When famous French archaeologist/explorer Etienne Aymonier visited Surin town at the end of the 19th century he found a collection of bamboo huts on a sandy knoll surrounded by orchards and gardens. He also found the layout of what had clearly been an important city in the Angkor Empire, with two large enclosure palisades and a wide moat, surrounding a square citadel with four entrance gates.
Indeed the local name for Surin at that time was Banteay Srok -- 'Citadel of the Region' or 'Regional Fortress' in Khmer -- and a rather melodramatic local saying was, 'if Surin shall fall then so shall Khorat'. If not a major urban site, as the lack of temple ruins would seem to indicate, Surin was at least once an important Angkor military settlement.
With the decline of the Khmer empire, some cities such as Angkor Thom, Banteay Chmar and Beng Melea were completely abandoned, while the more robust regional centres such as Phimai, Lopburi and Khorat continued to prosper under Thai control. Surin seems to have fallen between the two, just clinging on to avoid the 'lost city' category but reverting to an unimportant little village.
Virtually none of the old Khmer city remains in modern Surin, which re-emerged in the 20th century as a medium size capital city of the same named province and home of the famous elephant festival held annually in November. The area's ancient roots are still evident, however, in the people who live in Surin, many of them ethnically Khmer or Suay (a mix of Mon and Khmer). Expect to hear almost as much Khmer spoken as Thai in modern-day Surin.
Although small Khmer ruins are peppered throughout the province, today elephants are Surin's claim to fame. In the province's northern reaches, an entire village -- Baan Ta Klang -- has long been devoted to elephants, which hold a special place in Thai society. A large-scale elephant museum is the new addition to downtown Surin, not far from a handful of goofy elephant statues near the train station. If you happen to be here during the festival, you'll be treated to some of the most elaborate elephant shows in the world.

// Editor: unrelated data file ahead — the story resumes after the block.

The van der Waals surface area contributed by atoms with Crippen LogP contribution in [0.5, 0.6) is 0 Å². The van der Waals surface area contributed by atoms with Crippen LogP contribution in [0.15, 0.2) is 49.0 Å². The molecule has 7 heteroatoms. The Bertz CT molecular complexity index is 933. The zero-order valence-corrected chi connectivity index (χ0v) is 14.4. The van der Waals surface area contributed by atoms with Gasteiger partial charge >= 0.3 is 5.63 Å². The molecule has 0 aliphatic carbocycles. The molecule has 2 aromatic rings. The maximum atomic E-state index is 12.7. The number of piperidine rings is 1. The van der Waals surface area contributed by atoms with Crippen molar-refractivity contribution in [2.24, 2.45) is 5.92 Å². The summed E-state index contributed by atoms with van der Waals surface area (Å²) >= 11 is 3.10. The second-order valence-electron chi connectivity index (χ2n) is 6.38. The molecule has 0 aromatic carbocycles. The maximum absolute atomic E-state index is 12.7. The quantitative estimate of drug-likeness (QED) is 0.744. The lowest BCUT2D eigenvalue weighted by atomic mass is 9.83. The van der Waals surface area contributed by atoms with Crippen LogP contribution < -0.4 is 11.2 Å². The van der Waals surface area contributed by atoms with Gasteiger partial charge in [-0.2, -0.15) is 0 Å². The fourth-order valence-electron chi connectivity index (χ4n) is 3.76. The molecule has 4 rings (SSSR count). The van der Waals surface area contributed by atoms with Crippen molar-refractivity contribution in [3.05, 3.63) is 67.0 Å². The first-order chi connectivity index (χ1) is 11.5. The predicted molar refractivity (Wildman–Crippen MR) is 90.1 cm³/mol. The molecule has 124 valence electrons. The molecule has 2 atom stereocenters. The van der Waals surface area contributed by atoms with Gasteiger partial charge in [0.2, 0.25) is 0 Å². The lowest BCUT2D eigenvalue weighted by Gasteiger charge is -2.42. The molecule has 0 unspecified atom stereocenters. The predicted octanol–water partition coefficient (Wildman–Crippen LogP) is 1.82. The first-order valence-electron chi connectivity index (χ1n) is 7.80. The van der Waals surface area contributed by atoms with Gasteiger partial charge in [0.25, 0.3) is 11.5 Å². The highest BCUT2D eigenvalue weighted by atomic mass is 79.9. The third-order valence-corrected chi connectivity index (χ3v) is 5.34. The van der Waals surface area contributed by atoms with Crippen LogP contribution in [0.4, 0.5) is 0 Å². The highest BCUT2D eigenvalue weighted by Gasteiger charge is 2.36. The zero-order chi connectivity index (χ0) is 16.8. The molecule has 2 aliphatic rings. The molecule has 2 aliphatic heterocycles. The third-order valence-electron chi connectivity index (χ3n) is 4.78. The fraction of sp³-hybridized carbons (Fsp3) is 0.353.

'Begging elephants, or elephants that are paraded around town by 'handlers' who charge 20 baht for the chance to feed the animals, can still be seen in the city. The handlers can be extremely pushy in their attempts to sell sugar cane that is then fed by tourists to the elephants, but we don't recommend encouraging them as a tightly packed city like Surin is no place for these giant but sensitive animals. If wanting more responsible close encounters with chang (as elephants are called in Thai), head up to Baan Ta Klang.
When the festival is not going on, Surin is a decent enough city to hang out in for a day or two, but we would only recommend it if you've got plenty of time on your hands. You'll find a great central market, a lively nightlife strip and, at the risk of generalising, not the friendliest locals in Thailand (at least that was our experience). Surin does however have a few decent places to stay and makes a good base for exploring the Khmer ruins, silk-weaving villages and Baan Ta Klang, all in the outlying province.
If you're planning on heading to Cambodia from Surin, there are several minibuses per day from Surin to the border crossing at Chong Jom/O Smach, from where you can either grab a share taxi to Siem Reap or get to Samraong first from where you can either continue onto Siem Reap by share taxi or head east for Anlong Veng.
Surin is a small and tightly packed city that's easy to walk around, although it's almost hard not to hop in a samlor as there are so many hoping to give you a lift.
The central market is the city's beating heart, located in the middle of town and stretching north from Krungsi Nai Road and west of Thanasan Road, about a five-minute walk south of the train station. The songthaew stand where you can find cheap transport to provincial destinations is also located in the market vicinity, and an army of samlors and tuk tuks can be hired here.
A short walk due north of the market brings you to Thetsaban 1 Road, where you'll find a tourist information centre, a handful of restaurants and the air-conditioned Phetkasem shopping plaza just east of the roundabout, where Thetsaban 1 crosses paths with north-to-south running Thanasan Road. Continue east and Thetsaban 1 hits Jitrbumrung Road. Surin Ruam Phaet hospital is another few hundred metres east from here.
Head north on Jitrbumrung Road and you'll quickly reach the bus station, just east of which is a series of cafes and foreigner-oriented restaurants. A tad east of that is Sirirat Road and Soi Koka, which are home to a number of bars and restaurants.
The train station at the northern end of Thanasan Road is only a five-minute walk from here, and around the corner on Thanit Nikomrut Road is where you'll find an elephant museum that was under construction when we last visited in late 2012.
Lak Mueang Road is the main east to west thoroughfare through the south part of town. The police station is on Lak Mueang, just east of where it intersects with Jitrbumrung. Heading south, Jitrbumrung turns into Route 214 and passes a night market and the provincial stadium area, which is where much of the elephant festivities take place.
Banks and ATMs are scattered around town and aren't hard to come by. Internet is available at Natky Net & Game cafe, right across from Soi Koka on Sirirat Road.
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Text and/or map last updated on 1st February, 2013.